Meat Still Bad, Two Bummer Studies Confirm

Meat Still Bad, Two Bummer Studies Confirm

A pair of new studies out Monday might nudge you to reevaluate your meat-eating habit. One study found evidence that eating at least two weekly servings of red meat, particularly processed meat, is linked to a slightly higher risk of cardiovascular disease and death. The second links eating a diet rich in plants to being healthier.

Last September, a group of scientists stirred up controversy—and headlines—with the counterintuitive findings of their research on eating meat. Their review, published in the Annals of Internal Medicine, concluded there was no strong evidence that eating red and processed meat is bad for their health. Because of these findings, they argued that people should stay the course and not worry about cutting down on how much meat they eat.

The recommendations flew in the face of conventional nutrition science, which has long advocated that many people should reduce consumption of red meat, especially if it’s processed. Immediately, there was a backlash from other scientists and professional organisations, who questioned the design and conclusions of the group’s research. Before long, concerns about the credibility of the scientists involved in the review arose as well. One of the principal authors and his research group at the time, for instance, was found to have gotten funding from the beef industry for an unrelated study—a potential conflict of interest that originally wasn’t disclosed in the paper (a note of disclosure has since been attached).

The authors behind one of the new studies out today, published in JAMA Internal Medicine, say their work preceded any of this hubbub. But it’s a fitting rebuttal nonetheless.

The JAMA authors looked at data from six long-term studies that tracked people’s health for decades; collectively, these studies involved nearly 30,000 people followed for a median length of almost 20 years. They found that eating at least two servings of red or processed meat a week was linked to a small but noticeably increased risk of cardiovascular disease and dying early over a 30-year span. They also found an increased risk of cardiovascular disease linked to eating poultry, but not to dying early, while no risk for either was found for people who ate fish regularly.

Meanwhile, the second study out today, published in the Lancet, took a different tack. Looking at population data taken from 11,000 Americans, they studied the levels of sulphur amino acids in people, which typically come from eating animal protein. Then they found that people who had the lowest levels of these amino acids—because their daily protein mostly came from plant-based sources—were less likely to be at risk for cardiovascular or other chronic diseases compared to the average, meat-eating person.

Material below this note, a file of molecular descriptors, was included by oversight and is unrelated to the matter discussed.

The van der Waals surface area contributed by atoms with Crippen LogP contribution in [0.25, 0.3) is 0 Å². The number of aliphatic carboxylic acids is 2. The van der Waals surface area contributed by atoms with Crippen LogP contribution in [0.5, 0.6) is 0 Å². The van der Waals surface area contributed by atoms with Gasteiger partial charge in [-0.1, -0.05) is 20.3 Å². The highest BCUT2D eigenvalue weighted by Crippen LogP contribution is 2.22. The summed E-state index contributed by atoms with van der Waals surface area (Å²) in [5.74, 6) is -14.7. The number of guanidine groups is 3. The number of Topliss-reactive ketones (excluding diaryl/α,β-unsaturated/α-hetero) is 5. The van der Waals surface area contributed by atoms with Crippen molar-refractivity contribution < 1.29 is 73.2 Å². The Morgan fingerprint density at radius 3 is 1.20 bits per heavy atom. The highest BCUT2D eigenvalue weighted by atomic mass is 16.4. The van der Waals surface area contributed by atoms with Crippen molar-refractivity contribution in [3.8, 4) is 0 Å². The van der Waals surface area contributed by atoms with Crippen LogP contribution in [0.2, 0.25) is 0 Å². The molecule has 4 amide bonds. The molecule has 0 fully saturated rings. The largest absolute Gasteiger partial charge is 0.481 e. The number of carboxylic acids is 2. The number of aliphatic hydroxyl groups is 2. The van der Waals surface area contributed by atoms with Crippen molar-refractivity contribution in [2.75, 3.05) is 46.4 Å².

Nutrition science, by its very nature, is imprecise. The things we eat obviously affect our health, but it usually takes years or decades for these effects to become apparent. And we can’t exactly put people in a giant petri dish and test out which foods are better or worse for us. That’s why nutrition scientists largely have to rely on population studies, which may or may not track people over time.

These studies definitely have their flaws. For one, they often ask people to remember their diets, and lots of us are notoriously horrible at remembering even what we ate this morning. These studies also can’t tell us what exactly it is about red and processed meat that can be unhealthy, though their high levels of sodium and certain nutrients that affect gut bacteria are likely culprits.

But according to Victor Zhong, a nutritional epidemiologist at Cornell University and lead author of the JAMA study, there’s enough solid evidence from these types of studies and others pointing to a clear link between poorer health and regularly eating red and processed meat.

“Convincing and consistent data have shown that consuming unprocessed red meat and processed meat is associated with a small increased risk of cardiovascular disease and death,” Zhong told Gizmodo.

Zhong is also among the many scientists who have argued that the authors behind the review last year wrongly chose to devalue evidence from population studies, which led them to conclude there were no health concerns linked to eating meat.

So where does that leave the typical meat lover? Well, Zhong and his team are careful to point out that no single food is going to make us less healthy or raise our risk of chronic illness by very much. In their study, they found an absolute increased risk of cardiovascular disease or dying early of less than 2 per cent over a 30-year span linked to eating two servings of red or processed meat a week.

In a country of over 300 million Americans, though, that increased risk still adds up to plenty of people dying or having a heart attack every year who could have avoided their fate. Given other health problems linked to a diet high in processed foods, like obesity, it’s fair to say that many of us could stand to make our diets richer in plants, no matter how specifically bad red meat might be.

Zhong, for his part, is clear about what he thinks people should take away from the controversy over eating red meat.

“People can ignore the recommendations given by the reviews [in the Annals], because these reviews have serious flaws and thus the resulting recommendation is invalid,” he said. “Limiting or stopping eating unprocessed red meat and processed meat is an appropriate recommendation given the current evidence.”